In answer to which question let me invite Leviathan, who in all other governments gives the advantage to monarchy for perfection, to a better disquisie tion of it by these three assertions.
The first, that the perfection of government lies upon such a libration in the frame of it, that no man or men in or under it can have the interest; or having the interest, can have the power to disturb it with sedition.
The second, that monarchy, reaching the perfection of the kind, reaches not to the perfection of . government; but must have some dangerous flaw in it.
The third, that popular government, reaching the perfeetion of the kind, reaches the perfection of government, and has no flaw in it.
The first assertion requires no proof. For the proof of the second, monarchy, as has been shewn, is of two kinds, the one by arms, the other by a nobility; and there is no other kind in art or nature: for if there have been anciently some governments called kingdoms, as one of the Goths in Spain, and another of the Vandals in Africa, where the king ruled without a nobility, and by a council of the people only; it is expressly said by the authors that mention them, that the kings were but the captains, and that the people not only gave them laws, but deposed them as often as they pleased. Nor is it possible in reason that it should be otherwise in like cases ; wherefore these were either no monarchies, or had greater flaws in them than
other. But for a monarchy by arms, as that of the Turk, (which of all models that ever were, comes up to the perfection of the kind) it is not in the wit or power of man to cure it of that dangerous flaw, that the robility had frequent interest and perpetual power, by their retainers and tenants, to raise sedition; and (whereas the Janizaries occasion this kind of calamity uo sooner than they make an end of it) to levy a lasting war, to the vast effusion of blood, and that even upon occasions wherein the people, but for their dependence upon their lords, had no concernment, as in the feud of the red and white. The like has been frequent in Spain, France, Germany, and other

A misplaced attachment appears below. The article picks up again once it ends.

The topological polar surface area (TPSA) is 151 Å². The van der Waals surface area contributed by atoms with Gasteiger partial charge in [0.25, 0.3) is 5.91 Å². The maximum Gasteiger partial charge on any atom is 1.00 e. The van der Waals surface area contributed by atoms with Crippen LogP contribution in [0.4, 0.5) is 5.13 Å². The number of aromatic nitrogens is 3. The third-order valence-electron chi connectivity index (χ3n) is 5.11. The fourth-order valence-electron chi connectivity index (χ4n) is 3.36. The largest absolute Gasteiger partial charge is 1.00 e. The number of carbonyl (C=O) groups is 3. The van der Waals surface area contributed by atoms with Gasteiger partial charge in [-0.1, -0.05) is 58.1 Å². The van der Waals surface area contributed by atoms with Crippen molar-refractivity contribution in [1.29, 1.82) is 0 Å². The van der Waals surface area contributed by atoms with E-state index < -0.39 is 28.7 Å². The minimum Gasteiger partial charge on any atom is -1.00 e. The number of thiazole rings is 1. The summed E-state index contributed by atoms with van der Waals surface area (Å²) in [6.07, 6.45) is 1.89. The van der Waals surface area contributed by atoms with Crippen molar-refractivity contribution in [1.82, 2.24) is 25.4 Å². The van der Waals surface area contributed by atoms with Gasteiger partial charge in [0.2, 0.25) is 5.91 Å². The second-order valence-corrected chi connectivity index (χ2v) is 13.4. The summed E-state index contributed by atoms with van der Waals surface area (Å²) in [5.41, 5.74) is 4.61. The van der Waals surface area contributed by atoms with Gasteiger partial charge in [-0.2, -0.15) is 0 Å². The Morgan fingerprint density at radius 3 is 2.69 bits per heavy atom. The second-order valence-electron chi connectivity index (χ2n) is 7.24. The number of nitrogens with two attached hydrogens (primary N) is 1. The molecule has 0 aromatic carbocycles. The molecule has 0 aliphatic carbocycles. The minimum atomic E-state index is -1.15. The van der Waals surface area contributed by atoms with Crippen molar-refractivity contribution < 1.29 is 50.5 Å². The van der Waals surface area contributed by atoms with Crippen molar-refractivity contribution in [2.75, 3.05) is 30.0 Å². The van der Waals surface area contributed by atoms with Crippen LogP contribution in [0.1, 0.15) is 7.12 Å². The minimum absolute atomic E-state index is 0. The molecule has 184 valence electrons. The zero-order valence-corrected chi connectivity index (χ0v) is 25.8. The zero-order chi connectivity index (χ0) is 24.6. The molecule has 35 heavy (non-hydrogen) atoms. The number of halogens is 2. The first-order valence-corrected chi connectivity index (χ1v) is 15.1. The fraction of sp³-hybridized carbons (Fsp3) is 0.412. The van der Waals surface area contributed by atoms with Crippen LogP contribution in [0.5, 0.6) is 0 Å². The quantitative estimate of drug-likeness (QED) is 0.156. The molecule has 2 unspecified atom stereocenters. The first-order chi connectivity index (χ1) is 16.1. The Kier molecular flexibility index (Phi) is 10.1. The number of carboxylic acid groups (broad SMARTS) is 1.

monarchies of this kind; wherefore monarchy by a nobility is no perfect government.
For the proof of the third assertion ; Leviathan yields it to me, that there is no cominonwealth but monarchical or popular: wherefore if no monarchy be a perfect government, then either there is no perfect government, or it must be popular: for which kind of constitution I have something more to say, than Leviathan has said, or ever will be able to say for monarchy. As,
First, that it is the government that was never conquered by any monarch, from the beginning of this world to this day: for if the commonwealths of Greece came under the yoke of the kings of Macedon, they were first broken by themselves.
Secondly, that it is the government that has free quently led mighty monarchs in triumph.
Thirdly, that it is the government, which, if it has been seditious, it has not been so from any imperfection in the kind, but in the particular constitution; which, wherever the like has happened, must have been inequal.
Fourthly, that it is the government, which, if it has been any thing near equal, was never seditious; or let him shew me what sedition has happened in Lacedeinon or Venice.
Fifthly, that it is the government, which, attaining to perfect equality, has such a libration in the